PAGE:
Baking in #a11y from the start - Interview with Michael Scharnagl of Feediary

In what is now the third part of an interview series (that never was intended to become one) I had the opportunity to ask Michael Scharnagl about his product, Feediary, and how he built it with progressive enhancement, robustness, accessibility and privacy in mind.

You may now Michael from his blog, justmarkup, and same-named twitter account, and if you are based in Berlin, maybe from our Accessibility Meetup. Just last year, Michael launched Feediary, a RSS (and more) reader that cares about your privacy, and a quality experience when consuming your feeds. Michael's approach is in generall to supply both an ethical and inclusive product. Recently I was able to ask him seven questions, focusing on accessibility and the technical implementation of Feediary (funnily enough the concept of "seven questions about building web apps" has become a tradition now, I guess):

What is the tech stack behind feediary?

We are currently using Node.js and Express on the back-end and Vue.js on the front-end. I often thought about using other technologies when starting the project, but in the end decided to use what I am most comfortably with.

If you had to guess how large the share of solving challenges regarding accessibility was during development - what would you say?

Much less than I estimated. Starting with accessibility in mind and using progressive enhancement for all core features helped a lot here. Every feature/component started with HTML and from there on we enhanced it step-by-step and made sure that no enhancement made something inaccessible.

Have you written all inclusive interface components yourself or used existing ones? If so, which ones?

Most components were written by myself based on similar components from the community, eg. Inclusive Components. As we are using various dialogues and overlays for items and interactions we also used A11y Dialog which saved us a lot of research and development time as building accessible dialogues is really hard and often done wrong. We also found that many components on Github mention that they are 100% accessible, but after some testing many were not at all accessible. So, make sure to always test it before betting on something and investing to much time with it.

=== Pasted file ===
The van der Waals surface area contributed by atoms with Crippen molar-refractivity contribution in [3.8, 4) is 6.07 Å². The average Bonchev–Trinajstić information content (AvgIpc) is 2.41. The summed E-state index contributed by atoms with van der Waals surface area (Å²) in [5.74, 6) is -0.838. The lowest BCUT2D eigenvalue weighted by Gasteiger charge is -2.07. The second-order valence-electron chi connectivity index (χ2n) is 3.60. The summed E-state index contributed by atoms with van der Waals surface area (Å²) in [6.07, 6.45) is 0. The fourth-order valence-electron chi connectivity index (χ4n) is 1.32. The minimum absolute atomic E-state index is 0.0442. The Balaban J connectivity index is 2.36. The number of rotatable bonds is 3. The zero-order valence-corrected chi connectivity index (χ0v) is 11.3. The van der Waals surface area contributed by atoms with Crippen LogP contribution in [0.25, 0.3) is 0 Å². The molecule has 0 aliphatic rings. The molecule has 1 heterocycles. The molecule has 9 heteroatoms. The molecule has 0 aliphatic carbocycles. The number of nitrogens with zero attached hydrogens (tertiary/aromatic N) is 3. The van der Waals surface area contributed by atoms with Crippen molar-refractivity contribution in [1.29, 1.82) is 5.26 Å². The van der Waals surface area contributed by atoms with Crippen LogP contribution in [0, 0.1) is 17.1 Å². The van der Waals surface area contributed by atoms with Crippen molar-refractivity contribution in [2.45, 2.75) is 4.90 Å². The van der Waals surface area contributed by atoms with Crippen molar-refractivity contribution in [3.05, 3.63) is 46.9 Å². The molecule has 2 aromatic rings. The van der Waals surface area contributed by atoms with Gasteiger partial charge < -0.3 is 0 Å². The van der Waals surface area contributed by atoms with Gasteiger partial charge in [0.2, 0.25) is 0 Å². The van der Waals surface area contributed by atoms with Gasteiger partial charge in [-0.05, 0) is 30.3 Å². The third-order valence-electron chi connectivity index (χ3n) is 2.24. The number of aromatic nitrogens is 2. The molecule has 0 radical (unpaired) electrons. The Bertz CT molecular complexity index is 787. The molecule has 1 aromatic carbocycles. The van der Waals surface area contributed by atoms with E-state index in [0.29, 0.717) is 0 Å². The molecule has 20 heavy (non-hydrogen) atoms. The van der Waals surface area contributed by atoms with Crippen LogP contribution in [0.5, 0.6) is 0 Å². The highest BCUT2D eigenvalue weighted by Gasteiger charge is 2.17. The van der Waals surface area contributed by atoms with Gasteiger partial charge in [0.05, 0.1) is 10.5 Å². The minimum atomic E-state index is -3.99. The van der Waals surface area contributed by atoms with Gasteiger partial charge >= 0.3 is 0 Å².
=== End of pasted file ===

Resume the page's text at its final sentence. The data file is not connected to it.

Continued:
What component was the most difficult to implement in relation to a11y, what was the biggest challenge?

The reader view was one of the biggest challenge and we made various things wrong there at the beginning to be honest. For example, we used aria-live on too many elements, making this annoying from screen reader users. Thanks to feedback from Marco Zehe we were able to fix this and now use aria-live only on the element saying "X new items".

Which technical paragons (in terms of accessibility, progressive enhancement, offline capability) does feediary have, if any?

Sadly, there are very few popular and accessible apps out there where you could learn from. As I always use progressive enhancement and try to make it all as accessible as possible it was clear for me that I will do the same when building feediary.

From what sources stems your knowledge about web accessibility in general and about inclusive widgets, JavaScript-heavy apps in particular?

I follow a lot of RSS feeds from awesome people I found over the last couple of years. Apart from that I use Twitter as my source of information. I can recommend this list if you are also on twitter.

A conceptual question: Do you consider your accessible product an advantage over your "competitors", similar projects?

Hard to say, as we don't know why somebody is using feediary. From user feedback we got, I can say that some are really happy that feediary is accessible and that there is now an usable RSS reader available. For me, it would be great if an accessible product would be no advantage, simple because all products would be accessible.

Enjoyed reading this mini interview? Here are the past two: